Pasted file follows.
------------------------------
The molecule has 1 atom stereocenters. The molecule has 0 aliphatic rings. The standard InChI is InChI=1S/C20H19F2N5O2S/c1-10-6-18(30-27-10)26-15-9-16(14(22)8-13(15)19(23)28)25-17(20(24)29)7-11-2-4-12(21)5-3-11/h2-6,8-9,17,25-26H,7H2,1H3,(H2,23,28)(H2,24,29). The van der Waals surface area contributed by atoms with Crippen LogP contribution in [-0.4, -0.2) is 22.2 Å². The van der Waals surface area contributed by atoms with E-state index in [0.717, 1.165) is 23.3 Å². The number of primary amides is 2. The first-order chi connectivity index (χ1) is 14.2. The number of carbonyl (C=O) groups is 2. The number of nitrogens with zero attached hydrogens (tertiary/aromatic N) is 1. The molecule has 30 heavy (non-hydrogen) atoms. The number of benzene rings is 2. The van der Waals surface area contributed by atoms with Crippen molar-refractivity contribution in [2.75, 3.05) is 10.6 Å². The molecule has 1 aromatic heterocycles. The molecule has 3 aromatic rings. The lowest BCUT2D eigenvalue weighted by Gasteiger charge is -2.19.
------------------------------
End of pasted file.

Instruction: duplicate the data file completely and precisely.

The molecule has 1 atom stereocenters. The molecule has 0 aliphatic rings. The standard InChI is InChI=1S/C20H19F2N5O2S/c1-10-6-18(30-27-10)26-15-9-16(14(22)8-13(15)19(23)28)25-17(20(24)29)7-11-2-4-12(21)5-3-11/h2-6,8-9,17,25-26H,7H2,1H3,(H2,23,28)(H2,24,29). The van der Waals surface area contributed by atoms with Crippen LogP contribution in [-0.4, -0.2) is 22.2 Å². The van der Waals surface area contributed by atoms with E-state index in [0.717, 1.165) is 23.3 Å². The number of primary amides is 2. The first-order chi connectivity index (χ1) is 14.2. The number of carbonyl (C=O) groups is 2. The number of nitrogens with zero attached hydrogens (tertiary/aromatic N) is 1. The molecule has 30 heavy (non-hydrogen) atoms. The number of benzene rings is 2. The van der Waals surface area contributed by atoms with Crippen molar-refractivity contribution in [2.75, 3.05) is 10.6 Å². The molecule has 1 aromatic heterocycles. The molecule has 3 aromatic rings. The lowest BCUT2D eigenvalue weighted by Gasteiger charge is -2.19.